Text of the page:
Aunt Maggie Botha woke up with a start sometime after two in the morning from a racket somewhere in the house. Her blood ran cold when she realised Oom Danie wasn’t in bed. Expecting the worst, she silently approached the kitchen, clutching a pair of dressmaker scissors…
In the dark, wearing nothing but boxer shorts and a boshoed, Oom Danie was lying flat on his stomach on the kitchen floor. With his left hand, he was shining a penlight torch onto something tiny on the floor while holding his cellphone camera in the right. With a soft, but clear David Attenborough accented voice, he muttered: “The alpha female… of this clan… seems completely unperturbed by the relentless… raunchy advances… of the subordinate male mob…”
She flicked on the light switch.
“Daniel Petrus Johannes Botha! What the…”
“Nooo Margaret! You’ve chased them off now!”
“The cockroaches. I am making a wildlife doccie…”
Her silence was deafening.
At that moment Maggie Botha realised that she needed professional help. For weeks, Danie’s condition had been gradually worsening from what started as general restlessness and irritability to sudden, irrational outbursts of anxiety and long bouts of quiet melancholy. The previous week he started staying up all night watching reruns on Animal Planet, wreaking havoc with his sleeping patterns and getting him in trouble at work.
They say that if you want to convince yourself that you are indeed suffering from a terminal disease, you should Google your symptoms. Maggie was smarter than that, and posted her question on the local church sisters’ WhatsApp group. After a few hit-and-misses, she was referred to a specialist in Groenkloof, Pretoria who, according to Greta Malan, wrote the book on this sort of thing.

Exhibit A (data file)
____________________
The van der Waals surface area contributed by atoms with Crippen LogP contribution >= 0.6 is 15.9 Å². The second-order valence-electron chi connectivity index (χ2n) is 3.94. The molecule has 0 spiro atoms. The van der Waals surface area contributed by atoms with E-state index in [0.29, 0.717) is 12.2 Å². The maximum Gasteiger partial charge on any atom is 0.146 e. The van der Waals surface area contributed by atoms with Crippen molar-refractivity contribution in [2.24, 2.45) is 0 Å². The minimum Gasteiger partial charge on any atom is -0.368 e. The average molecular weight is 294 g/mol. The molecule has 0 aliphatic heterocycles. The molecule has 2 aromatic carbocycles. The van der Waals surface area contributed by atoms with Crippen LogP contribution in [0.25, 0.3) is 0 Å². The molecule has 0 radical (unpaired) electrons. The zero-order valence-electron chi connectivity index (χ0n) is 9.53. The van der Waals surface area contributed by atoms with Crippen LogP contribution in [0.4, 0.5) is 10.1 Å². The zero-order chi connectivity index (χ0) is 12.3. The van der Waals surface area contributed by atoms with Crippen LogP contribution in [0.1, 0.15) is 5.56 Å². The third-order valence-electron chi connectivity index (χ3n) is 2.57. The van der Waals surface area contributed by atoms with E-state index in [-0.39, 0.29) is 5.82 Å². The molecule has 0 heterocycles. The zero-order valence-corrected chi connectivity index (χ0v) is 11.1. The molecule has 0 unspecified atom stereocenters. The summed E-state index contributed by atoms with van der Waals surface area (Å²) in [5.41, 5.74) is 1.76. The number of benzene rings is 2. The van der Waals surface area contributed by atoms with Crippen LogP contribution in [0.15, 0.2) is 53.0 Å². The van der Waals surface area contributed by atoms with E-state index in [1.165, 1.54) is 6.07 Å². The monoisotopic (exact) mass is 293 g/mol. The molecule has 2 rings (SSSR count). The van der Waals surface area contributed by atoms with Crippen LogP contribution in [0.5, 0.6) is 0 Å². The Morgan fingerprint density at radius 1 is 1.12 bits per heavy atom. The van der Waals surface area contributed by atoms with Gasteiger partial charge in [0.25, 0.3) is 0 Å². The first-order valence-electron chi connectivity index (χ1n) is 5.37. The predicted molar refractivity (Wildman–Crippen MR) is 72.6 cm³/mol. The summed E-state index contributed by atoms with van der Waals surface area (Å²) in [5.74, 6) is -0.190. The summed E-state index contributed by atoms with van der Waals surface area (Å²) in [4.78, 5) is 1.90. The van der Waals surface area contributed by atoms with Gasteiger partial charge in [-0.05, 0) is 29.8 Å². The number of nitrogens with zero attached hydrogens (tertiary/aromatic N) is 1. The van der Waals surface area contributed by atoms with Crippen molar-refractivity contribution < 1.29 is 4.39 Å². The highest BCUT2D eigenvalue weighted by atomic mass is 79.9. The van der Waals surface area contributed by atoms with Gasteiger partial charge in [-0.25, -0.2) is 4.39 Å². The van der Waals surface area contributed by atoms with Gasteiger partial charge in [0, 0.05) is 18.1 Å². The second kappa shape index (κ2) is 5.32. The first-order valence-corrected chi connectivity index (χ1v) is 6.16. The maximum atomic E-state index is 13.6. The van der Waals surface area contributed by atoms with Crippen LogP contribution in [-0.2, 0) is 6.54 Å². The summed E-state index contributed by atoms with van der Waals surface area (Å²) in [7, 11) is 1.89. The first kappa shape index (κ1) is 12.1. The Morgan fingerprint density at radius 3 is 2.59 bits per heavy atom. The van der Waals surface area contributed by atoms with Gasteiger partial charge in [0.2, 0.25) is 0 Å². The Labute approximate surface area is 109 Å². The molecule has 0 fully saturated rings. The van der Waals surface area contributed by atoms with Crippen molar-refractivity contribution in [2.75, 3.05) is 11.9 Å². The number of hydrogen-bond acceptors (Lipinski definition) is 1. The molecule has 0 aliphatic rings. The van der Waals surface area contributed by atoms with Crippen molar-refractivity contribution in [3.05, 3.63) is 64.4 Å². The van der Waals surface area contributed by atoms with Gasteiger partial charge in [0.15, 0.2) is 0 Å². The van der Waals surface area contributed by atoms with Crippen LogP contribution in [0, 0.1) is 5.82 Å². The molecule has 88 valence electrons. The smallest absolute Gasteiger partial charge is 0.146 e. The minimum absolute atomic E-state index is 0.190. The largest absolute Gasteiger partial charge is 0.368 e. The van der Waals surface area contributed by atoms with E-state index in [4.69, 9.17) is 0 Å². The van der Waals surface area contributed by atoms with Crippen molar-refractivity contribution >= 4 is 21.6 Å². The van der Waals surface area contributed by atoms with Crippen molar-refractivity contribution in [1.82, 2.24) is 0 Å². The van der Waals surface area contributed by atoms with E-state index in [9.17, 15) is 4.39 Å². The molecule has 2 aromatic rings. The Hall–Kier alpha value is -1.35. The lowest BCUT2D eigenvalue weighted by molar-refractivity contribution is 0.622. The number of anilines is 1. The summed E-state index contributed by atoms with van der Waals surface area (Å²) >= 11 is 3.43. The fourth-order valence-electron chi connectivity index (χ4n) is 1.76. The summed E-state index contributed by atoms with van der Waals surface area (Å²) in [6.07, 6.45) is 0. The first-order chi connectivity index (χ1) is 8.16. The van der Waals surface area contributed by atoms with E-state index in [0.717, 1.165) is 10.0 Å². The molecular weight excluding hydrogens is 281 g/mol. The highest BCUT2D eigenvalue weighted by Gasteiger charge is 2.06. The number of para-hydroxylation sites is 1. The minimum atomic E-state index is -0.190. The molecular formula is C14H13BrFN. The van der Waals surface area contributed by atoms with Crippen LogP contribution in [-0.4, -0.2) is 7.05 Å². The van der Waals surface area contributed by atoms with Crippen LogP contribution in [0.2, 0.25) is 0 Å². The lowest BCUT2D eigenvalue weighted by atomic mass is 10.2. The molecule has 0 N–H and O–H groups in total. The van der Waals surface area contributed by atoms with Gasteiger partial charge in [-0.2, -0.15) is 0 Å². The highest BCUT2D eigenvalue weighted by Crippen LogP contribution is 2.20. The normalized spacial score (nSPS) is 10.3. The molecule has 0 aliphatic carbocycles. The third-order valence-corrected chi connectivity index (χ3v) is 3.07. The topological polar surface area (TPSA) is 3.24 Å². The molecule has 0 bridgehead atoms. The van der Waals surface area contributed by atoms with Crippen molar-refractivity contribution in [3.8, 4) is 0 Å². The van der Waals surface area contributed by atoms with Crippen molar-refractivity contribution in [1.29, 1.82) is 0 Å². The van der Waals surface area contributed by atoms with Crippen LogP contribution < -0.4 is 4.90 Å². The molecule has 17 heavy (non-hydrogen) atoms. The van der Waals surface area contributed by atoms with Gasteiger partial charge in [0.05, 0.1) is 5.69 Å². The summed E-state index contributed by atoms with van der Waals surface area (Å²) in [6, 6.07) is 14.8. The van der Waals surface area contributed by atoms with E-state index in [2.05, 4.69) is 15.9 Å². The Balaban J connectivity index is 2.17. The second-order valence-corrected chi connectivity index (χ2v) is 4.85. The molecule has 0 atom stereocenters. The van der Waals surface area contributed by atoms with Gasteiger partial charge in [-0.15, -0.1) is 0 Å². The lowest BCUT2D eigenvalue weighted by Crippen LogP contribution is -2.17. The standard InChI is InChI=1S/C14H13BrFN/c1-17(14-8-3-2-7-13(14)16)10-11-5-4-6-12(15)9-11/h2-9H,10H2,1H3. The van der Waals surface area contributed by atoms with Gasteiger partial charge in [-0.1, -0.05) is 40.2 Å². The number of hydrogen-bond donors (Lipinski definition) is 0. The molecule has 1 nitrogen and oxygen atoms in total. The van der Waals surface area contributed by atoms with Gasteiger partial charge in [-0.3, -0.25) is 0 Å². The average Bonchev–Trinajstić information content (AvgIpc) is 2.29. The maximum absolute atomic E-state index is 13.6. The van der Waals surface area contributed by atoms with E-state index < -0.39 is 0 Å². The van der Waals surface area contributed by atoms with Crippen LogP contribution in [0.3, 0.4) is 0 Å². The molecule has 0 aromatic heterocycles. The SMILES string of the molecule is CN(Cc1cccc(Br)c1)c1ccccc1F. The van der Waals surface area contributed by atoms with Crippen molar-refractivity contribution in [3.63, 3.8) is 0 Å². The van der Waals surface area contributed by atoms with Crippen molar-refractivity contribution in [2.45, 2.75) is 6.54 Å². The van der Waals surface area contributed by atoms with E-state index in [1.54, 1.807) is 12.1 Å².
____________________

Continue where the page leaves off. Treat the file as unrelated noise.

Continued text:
Years earlier, Dr Sibu “Bushy” Buthelezi had been researching hundreds of cases involving seemingly healthy people of all ages and cultures showing similar anomalous behavioural symptoms with no apparent infection, blood toxicity or chemical imbalances showing up on any of a battery of tests. He was entirely stumped until he started noticing a single common thread when having conversations with his patients about their lifestyles, loves and desires: every single one had a WildCard in their wallets or purses, usually stowed behind a photograph of a loved one.
The penny dropped.
Further consultations quickly connected the dots and Dr Buthelezi received international acclaim from the medical fraternities in Europe, North America and Asia – where similar cases had GPs, psychiatrists and psychologists scratching their heads for a century. He named the condition KRUGER DEFICIENCY DISORDER (now known as KDD) and described the symptoms, causes and recommended treatment, which incidentally proved simple to remedy.
Dr Bushy gave Oom Danie one look, Aunt Maggie one wink, instructed 7 days’ sick leave and wrote on his prescription pad:
“Bushveld Terrapy – 6 nights right at the Phalaborwa Gate”.